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More Than Remembering

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Jesus told her, “I am the resurrection and the life. Anyone who believes in me will live, even after dying. Everyone who lives in me and believes in me will never ever die.” (John 11:25-26 NLT)

The origins of Memorial Day in the American South trace back to May 1, 1865, in Charleston, South Carolina, when 10,000 formerly enslaved African American adults and children joined to honor 257 Union soldiers who died in the Civil War. After giving the fallen soldiers a proper burial, the recently freed multitude held a parade and placed flowers at the gravesite.

Today, Memorial Day is a federal holiday celebrated by the entire United States to honor our beloved forebears, whose self-sacrifice forged peace and solidarity for generations to come. People need memorial occasions to reflect on and pay tribute to those who have gone before us. Each time we honor those who have passed, we remember the values and purposes they stood for. We enshrine the legacies of lost loved ones through funeral services, commemorative stories and pictures, and somber reflections on the anniversary date of their passing. These healthy rituals allow us in our human frailty to mourn, process, and inspire meaning from the deaths of loved ones.

Fixed days on the Church’s calendar help us remember the legacy of our Lord and Savior, Jesus Christ. Christmas, Easter, and even the regular practice of the Lord’s Supper (Communion) help us call to mind and celebrate all Christ gave, even unto death on the cross, to cover our sins. Indeed, our solemn reflection on what Jesus accomplished is always accompanied by exceeding joy—because we know that His death is not the end of His story but only the beginning. Jesus lives on. Because He is the “resurrection and the life,” we celebrate not just the memory of what Jesus did but who He is for us for all time.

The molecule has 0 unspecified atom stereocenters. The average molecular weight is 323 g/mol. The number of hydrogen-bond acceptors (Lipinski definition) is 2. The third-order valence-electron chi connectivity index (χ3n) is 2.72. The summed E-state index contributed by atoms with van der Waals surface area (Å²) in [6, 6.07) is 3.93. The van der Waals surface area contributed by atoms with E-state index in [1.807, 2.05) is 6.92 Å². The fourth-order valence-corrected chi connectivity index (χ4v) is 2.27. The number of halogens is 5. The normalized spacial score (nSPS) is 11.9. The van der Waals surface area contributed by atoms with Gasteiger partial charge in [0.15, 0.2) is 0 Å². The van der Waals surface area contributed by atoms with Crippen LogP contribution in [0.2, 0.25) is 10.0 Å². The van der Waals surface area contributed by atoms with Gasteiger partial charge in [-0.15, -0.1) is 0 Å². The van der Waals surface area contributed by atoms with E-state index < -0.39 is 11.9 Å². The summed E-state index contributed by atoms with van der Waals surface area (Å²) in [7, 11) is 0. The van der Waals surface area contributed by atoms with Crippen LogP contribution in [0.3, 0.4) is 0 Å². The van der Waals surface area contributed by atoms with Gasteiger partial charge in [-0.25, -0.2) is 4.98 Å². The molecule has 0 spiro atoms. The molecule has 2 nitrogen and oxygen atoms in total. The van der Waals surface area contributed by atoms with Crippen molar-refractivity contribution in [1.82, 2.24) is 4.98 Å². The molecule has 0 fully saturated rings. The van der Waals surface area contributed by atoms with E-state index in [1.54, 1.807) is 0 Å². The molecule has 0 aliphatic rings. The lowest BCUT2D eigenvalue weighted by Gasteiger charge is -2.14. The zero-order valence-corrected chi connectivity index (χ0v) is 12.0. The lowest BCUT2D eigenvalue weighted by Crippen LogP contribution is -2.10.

Jesus’ death allows you and me to have a personal relationship with Him. It also means that we can be hopeful we will one day reunite with loved ones who have passed on in the Lord. As Jesus demonstrated in the raising of Lazarus (John 11:38–44) and his victory over the cross, death is a conquerable foe. Moreover, the Resurrection encourages us to reach out to those who do not know Christ personally so that they may likewise embrace the hope of eternal life. In the Lord, looking back in memoriam is always coupled with the joy of victory and the assurance of heaven.

Lord, we give You thanks for those who gave their lives so that our lives could be better today. May Your favor be especially upon the loved ones of those who gave their lives to fight on our behalf in the U.S. armed forces. Most of all, thank You, Jesus, for Your model of self-sacrifice and the hope of eternal life.


Scripture quotations are taken from the Holy Bible, New Living Translation, copyright © 1996, 2004, 2007 by Tyndale House Foundation. Used by permission of Tyndale House Publishers, Inc., Carol Stream, Illinois 60188. All rights reserved.

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About The Author

Dr. Paul Palma
Dr. Paul J.

Dr. Paul J. Palma is a Regent University professor and the author of three books, including Embracing Our Roots: Rediscovering the Value of Faith, Family, and Tradition. He’s also a worship leader, husband, and father of three who enjoys spending time with his family on walks, trips to the beach, and reading.

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